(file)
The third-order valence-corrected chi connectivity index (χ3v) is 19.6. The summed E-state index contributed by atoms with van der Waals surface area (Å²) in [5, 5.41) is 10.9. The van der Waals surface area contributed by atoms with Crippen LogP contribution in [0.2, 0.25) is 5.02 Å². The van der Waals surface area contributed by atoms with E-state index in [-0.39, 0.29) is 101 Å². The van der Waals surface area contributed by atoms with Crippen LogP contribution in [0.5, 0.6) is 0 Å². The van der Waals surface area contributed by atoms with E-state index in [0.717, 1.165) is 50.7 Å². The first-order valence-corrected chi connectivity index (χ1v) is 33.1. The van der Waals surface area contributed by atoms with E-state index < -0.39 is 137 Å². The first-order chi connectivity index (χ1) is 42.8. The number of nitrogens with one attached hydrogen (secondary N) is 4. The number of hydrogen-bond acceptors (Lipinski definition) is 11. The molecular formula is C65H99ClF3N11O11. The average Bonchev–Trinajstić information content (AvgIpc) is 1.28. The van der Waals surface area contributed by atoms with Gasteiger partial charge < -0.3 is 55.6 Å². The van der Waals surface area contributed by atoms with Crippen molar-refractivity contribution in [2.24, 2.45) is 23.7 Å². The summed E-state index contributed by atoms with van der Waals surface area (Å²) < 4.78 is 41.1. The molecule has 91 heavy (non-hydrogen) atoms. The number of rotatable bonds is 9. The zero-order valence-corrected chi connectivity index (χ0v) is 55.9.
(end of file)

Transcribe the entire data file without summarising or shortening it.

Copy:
The third-order valence-corrected chi connectivity index (χ3v) is 19.6. The summed E-state index contributed by atoms with van der Waals surface area (Å²) in [5, 5.41) is 10.9. The van der Waals surface area contributed by atoms with Crippen LogP contribution in [0.2, 0.25) is 5.02 Å². The van der Waals surface area contributed by atoms with E-state index in [-0.39, 0.29) is 101 Å². The van der Waals surface area contributed by atoms with Crippen LogP contribution in [0.5, 0.6) is 0 Å². The van der Waals surface area contributed by atoms with E-state index in [0.717, 1.165) is 50.7 Å². The first-order valence-corrected chi connectivity index (χ1v) is 33.1. The van der Waals surface area contributed by atoms with E-state index < -0.39 is 137 Å². The first-order chi connectivity index (χ1) is 42.8. The number of nitrogens with one attached hydrogen (secondary N) is 4. The number of hydrogen-bond acceptors (Lipinski definition) is 11. The molecular formula is C65H99ClF3N11O11. The average Bonchev–Trinajstić information content (AvgIpc) is 1.28. The van der Waals surface area contributed by atoms with Gasteiger partial charge < -0.3 is 55.6 Å². The van der Waals surface area contributed by atoms with Crippen molar-refractivity contribution in [2.24, 2.45) is 23.7 Å². The summed E-state index contributed by atoms with van der Waals surface area (Å²) < 4.78 is 41.1. The molecule has 91 heavy (non-hydrogen) atoms. The number of rotatable bonds is 9. The zero-order valence-corrected chi connectivity index (χ0v) is 55.9.